How often should PM strategies and tasks be reviewed?
The question is often asked "how often should PM strategies and tasks be reviewed?" Here are 3 processes an organization should have in place to support PM reviews.
The question is often asked "how often should PM strategies and tasks be reviewed?" Here are three processes an organization should have in place to support PM reviews.
1. Root cause analysis (RCA) review: Each time an RCA is performed on failed equipment a review of the maintenance strategy should also be performed. The review of the maintenance strategy including the PM tasks should determine if a task exists that is supposed to prevent or identify early the incipient failure that ultimately led to the failure of the equipment.
If a task exists it should be determined if the task was performed properly. If the task was performed properly then the task should be changed as its ineffective. If the task was not performed properly then training should be provided to so that the task will be performed properly in the future. If no task exists then one should be developed and added to the PM procedure and the maintenance strategy updated.
2. Maintenance tech feedback: Feedback from the maintenance techs can be a valuable source of information. If the maintenance techs provide information or suggestions on how to improve a task it should be reviewed by the technical authority (discipline engineer) to ensure effectiveness.
3. Five-year PMO review: Industry best practice suggests that a formal review of all PM routines should take place every five years. The formal review is sometimes called PM Optimization. This is the minimum requirement in Marshall Institutes estimation.
- Some oil industry maintenance and integrity standards require a review every five years. Of course they use SCRM or derivative of it. Their standards for RCM are less rigorous than some industries like the nuclear power industry.
- John Moubray, author of RCM II, suggests a review every 12-24 months for critical equipment and up to three years for less critical.
- Anthony Smith, author of RCM: Gateway to World-Class Maintenance, recommends a first review at 18-24 months and then every three years after that.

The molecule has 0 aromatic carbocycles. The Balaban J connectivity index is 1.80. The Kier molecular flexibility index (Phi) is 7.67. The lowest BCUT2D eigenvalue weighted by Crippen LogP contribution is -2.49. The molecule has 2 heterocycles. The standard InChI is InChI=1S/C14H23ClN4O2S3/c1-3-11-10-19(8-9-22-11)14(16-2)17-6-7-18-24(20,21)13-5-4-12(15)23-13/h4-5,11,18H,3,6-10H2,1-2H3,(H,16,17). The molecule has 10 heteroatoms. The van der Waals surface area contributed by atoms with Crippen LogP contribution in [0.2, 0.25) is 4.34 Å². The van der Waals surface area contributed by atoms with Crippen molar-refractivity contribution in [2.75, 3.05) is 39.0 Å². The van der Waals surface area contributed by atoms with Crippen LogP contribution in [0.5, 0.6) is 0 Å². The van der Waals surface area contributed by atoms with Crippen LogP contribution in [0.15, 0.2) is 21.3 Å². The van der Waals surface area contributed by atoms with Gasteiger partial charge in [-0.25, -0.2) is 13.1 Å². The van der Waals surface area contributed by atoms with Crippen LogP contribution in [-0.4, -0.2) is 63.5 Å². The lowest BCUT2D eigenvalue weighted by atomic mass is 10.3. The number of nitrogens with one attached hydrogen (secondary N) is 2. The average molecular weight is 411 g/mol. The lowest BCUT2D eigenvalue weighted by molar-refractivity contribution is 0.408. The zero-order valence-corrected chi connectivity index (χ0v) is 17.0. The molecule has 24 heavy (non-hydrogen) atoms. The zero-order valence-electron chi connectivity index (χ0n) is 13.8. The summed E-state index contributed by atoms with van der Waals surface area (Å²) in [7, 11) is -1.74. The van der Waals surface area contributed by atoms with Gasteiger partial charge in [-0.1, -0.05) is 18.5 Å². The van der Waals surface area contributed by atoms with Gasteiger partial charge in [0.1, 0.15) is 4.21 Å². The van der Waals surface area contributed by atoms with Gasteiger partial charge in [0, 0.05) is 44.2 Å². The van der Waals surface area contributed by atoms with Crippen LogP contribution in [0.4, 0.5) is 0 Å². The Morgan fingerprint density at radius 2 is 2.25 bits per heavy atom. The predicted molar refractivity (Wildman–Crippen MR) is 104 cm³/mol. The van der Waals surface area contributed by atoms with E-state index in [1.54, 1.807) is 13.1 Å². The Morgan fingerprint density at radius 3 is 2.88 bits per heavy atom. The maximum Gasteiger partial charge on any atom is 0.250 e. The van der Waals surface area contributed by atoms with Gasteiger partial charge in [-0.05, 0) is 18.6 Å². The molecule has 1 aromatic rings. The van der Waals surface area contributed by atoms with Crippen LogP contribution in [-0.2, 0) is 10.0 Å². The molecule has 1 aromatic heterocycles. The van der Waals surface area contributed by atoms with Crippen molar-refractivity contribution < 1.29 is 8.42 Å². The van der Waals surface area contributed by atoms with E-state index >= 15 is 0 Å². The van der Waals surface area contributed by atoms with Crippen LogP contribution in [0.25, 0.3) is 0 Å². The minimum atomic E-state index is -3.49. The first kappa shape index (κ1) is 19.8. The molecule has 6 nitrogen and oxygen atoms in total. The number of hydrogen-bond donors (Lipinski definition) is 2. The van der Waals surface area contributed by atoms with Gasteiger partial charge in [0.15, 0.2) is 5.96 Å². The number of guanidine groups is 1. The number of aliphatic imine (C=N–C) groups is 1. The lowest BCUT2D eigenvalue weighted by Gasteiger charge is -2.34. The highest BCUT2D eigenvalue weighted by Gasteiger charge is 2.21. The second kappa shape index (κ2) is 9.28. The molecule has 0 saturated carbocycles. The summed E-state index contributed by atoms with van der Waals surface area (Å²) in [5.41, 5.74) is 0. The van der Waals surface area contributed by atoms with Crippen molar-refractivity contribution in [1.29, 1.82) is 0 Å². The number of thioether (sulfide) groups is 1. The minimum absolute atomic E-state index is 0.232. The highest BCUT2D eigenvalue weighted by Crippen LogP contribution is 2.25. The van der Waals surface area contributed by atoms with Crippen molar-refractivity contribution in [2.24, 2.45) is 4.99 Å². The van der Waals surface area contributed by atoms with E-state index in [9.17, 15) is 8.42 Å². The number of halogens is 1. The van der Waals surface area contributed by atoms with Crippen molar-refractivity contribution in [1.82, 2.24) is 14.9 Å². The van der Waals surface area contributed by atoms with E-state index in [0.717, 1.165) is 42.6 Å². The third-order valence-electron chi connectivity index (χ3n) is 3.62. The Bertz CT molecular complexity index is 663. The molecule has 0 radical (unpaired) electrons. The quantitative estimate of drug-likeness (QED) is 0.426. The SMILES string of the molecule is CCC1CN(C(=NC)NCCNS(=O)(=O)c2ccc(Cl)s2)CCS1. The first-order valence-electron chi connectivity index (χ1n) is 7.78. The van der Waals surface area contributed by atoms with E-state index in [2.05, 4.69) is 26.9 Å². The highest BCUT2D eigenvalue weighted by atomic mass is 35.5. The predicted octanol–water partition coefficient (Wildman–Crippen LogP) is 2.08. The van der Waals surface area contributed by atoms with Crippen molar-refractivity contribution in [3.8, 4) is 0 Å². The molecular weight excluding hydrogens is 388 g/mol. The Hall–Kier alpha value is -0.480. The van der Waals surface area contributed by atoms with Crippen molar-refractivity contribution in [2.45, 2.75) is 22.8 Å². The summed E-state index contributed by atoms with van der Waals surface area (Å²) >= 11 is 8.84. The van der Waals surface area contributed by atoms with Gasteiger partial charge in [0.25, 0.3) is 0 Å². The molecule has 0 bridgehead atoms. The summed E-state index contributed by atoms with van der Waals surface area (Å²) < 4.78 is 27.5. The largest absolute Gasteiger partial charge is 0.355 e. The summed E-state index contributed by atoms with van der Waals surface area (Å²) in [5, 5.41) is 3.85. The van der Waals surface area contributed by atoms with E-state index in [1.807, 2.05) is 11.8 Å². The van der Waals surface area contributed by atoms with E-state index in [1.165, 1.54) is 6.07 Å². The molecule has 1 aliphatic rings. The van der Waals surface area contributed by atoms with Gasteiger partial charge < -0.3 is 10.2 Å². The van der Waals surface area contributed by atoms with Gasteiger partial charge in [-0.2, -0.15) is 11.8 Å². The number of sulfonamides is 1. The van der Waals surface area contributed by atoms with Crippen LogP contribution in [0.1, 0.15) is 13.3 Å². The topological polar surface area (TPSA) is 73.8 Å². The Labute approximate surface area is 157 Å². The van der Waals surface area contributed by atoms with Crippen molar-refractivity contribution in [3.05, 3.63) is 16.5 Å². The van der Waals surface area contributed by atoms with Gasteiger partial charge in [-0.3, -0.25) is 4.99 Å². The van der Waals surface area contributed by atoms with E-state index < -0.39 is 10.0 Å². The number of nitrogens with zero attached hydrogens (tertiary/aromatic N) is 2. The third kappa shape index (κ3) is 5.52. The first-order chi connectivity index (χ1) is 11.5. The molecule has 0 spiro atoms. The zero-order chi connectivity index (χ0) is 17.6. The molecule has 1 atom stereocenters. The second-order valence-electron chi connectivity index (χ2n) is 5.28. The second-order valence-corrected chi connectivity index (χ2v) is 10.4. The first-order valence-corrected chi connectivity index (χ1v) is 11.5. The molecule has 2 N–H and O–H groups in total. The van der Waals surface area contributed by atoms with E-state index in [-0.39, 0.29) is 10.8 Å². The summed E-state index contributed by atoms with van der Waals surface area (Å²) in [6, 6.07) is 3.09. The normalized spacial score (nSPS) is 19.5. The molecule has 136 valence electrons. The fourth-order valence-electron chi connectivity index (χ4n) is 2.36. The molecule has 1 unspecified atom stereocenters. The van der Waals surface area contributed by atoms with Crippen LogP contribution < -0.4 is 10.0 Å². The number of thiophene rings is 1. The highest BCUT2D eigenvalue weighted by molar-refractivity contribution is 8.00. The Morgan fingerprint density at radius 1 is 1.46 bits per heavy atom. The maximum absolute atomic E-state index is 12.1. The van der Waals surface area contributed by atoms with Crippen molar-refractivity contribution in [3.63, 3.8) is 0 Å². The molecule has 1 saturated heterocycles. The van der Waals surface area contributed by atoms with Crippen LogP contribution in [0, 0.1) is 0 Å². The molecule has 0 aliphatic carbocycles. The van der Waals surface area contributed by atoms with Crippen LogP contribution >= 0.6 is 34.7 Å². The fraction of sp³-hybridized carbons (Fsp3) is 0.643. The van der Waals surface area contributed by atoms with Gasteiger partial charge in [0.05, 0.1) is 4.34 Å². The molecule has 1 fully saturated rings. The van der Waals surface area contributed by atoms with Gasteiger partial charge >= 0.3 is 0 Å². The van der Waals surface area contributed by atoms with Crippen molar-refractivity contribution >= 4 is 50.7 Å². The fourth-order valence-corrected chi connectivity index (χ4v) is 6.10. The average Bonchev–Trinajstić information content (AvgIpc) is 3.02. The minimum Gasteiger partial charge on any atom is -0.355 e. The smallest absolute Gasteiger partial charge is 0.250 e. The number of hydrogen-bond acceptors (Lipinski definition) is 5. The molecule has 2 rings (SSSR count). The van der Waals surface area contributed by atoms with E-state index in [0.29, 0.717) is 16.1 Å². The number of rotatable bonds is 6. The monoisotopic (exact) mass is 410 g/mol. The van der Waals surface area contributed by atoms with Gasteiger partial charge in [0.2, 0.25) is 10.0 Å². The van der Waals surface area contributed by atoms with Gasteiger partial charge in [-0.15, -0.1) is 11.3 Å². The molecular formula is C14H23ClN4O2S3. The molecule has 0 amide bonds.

- Steve Turner, well known RCM practitioner from aviation industry, and owner/creator of a preventive maintenance optimization process in Australia recommends minimum every three years.
- The Society of Maintenance and Reliability Professionals in the U.S. recommends every three years.
- Marshall Institute’s experience and observations of companies in industry suggests that a review every five years is the minimum for most equipment and operating contexts.
My key point is that maintenance strategies need to be reviewed periodically. If the organization understands the risks and has history to support their decisions they should be able to determine an acceptable frequency for reviews.
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Before the calendar turned, 2016 already had the makings of a pivotal year for manufacturing, and for the world.
There were the big events for the year, including the United States as Partner Country at Hannover Messe in April and the 2016 International Manufacturing Technology Show in Chicago in September. There's also the matter of the U.S. presidential elections in November, which promise to shape policy in manufacturing for years to come.
But the year started with global economic turmoil, as a slowdown in Chinese manufacturing triggered a worldwide stock hiccup that sent values plummeting. The continued plunge in world oil prices has resulted in a slowdown in exploration and, by extension, the manufacture of exploration equipment.
Read more: 2015 Salary Survey